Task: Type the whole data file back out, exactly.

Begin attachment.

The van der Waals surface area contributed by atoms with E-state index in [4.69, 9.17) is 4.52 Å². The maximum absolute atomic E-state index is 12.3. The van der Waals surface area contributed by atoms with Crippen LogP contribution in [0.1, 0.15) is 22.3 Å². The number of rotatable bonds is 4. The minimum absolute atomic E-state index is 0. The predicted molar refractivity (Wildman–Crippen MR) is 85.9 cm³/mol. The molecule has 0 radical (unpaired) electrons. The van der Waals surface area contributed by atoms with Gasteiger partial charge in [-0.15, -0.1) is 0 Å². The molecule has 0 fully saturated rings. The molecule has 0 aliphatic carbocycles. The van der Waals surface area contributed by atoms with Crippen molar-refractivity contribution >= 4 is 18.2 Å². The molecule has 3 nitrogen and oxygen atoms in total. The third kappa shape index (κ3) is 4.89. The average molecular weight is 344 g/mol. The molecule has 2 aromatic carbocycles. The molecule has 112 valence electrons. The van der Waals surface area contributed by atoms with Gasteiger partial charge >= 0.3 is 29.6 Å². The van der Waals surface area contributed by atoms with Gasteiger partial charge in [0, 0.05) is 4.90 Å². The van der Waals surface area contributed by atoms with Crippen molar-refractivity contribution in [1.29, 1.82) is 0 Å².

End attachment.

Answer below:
The van der Waals surface area contributed by atoms with E-state index in [4.69, 9.17) is 4.52 Å². The maximum absolute atomic E-state index is 12.3. The van der Waals surface area contributed by atoms with Crippen LogP contribution in [0.1, 0.15) is 22.3 Å². The number of rotatable bonds is 4. The minimum absolute atomic E-state index is 0. The predicted molar refractivity (Wildman–Crippen MR) is 85.9 cm³/mol. The molecule has 0 radical (unpaired) electrons. The van der Waals surface area contributed by atoms with Gasteiger partial charge in [-0.15, -0.1) is 0 Å². The molecule has 0 fully saturated rings. The molecule has 0 aliphatic carbocycles. The van der Waals surface area contributed by atoms with Crippen molar-refractivity contribution >= 4 is 18.2 Å². The molecule has 3 nitrogen and oxygen atoms in total. The third kappa shape index (κ3) is 4.89. The average molecular weight is 344 g/mol. The molecule has 2 aromatic carbocycles. The molecule has 112 valence electrons. The van der Waals surface area contributed by atoms with Gasteiger partial charge >= 0.3 is 29.6 Å². The van der Waals surface area contributed by atoms with Gasteiger partial charge in [0, 0.05) is 4.90 Å². The van der Waals surface area contributed by atoms with Crippen molar-refractivity contribution in [1.29, 1.82) is 0 Å².